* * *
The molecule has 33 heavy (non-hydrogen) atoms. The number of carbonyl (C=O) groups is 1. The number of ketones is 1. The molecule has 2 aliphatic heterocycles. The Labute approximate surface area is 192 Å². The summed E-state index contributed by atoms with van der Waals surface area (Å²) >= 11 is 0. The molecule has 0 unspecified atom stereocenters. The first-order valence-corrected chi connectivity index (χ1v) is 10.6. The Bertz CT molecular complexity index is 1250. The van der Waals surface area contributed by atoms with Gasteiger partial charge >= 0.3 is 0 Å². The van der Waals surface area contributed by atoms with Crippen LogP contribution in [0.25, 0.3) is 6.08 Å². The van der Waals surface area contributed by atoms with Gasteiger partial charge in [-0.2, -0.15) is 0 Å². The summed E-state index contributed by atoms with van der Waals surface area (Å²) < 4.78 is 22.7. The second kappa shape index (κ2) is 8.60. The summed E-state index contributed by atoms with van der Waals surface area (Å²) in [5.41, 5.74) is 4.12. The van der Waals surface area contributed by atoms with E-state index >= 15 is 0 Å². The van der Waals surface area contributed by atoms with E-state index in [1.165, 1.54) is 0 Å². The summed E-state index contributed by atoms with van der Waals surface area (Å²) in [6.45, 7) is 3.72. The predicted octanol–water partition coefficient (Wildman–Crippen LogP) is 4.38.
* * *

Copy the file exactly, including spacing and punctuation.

The molecule has 33 heavy (non-hydrogen) atoms. The number of carbonyl (C=O) groups is 1. The number of ketones is 1. The molecule has 2 aliphatic heterocycles. The Labute approximate surface area is 192 Å². The summed E-state index contributed by atoms with van der Waals surface area (Å²) >= 11 is 0. The molecule has 0 unspecified atom stereocenters. The first-order valence-corrected chi connectivity index (χ1v) is 10.6. The Bertz CT molecular complexity index is 1250. The van der Waals surface area contributed by atoms with Gasteiger partial charge >= 0.3 is 0 Å². The van der Waals surface area contributed by atoms with Crippen LogP contribution in [0.25, 0.3) is 6.08 Å². The van der Waals surface area contributed by atoms with Gasteiger partial charge in [-0.2, -0.15) is 0 Å². The summed E-state index contributed by atoms with van der Waals surface area (Å²) < 4.78 is 22.7. The second kappa shape index (κ2) is 8.60. The summed E-state index contributed by atoms with van der Waals surface area (Å²) in [5.41, 5.74) is 4.12. The van der Waals surface area contributed by atoms with E-state index >= 15 is 0 Å². The van der Waals surface area contributed by atoms with E-state index in [1.165, 1.54) is 0 Å². The summed E-state index contributed by atoms with van der Waals surface area (Å²) in [6.45, 7) is 3.72. The predicted octanol–water partition coefficient (Wildman–Crippen LogP) is 4.38.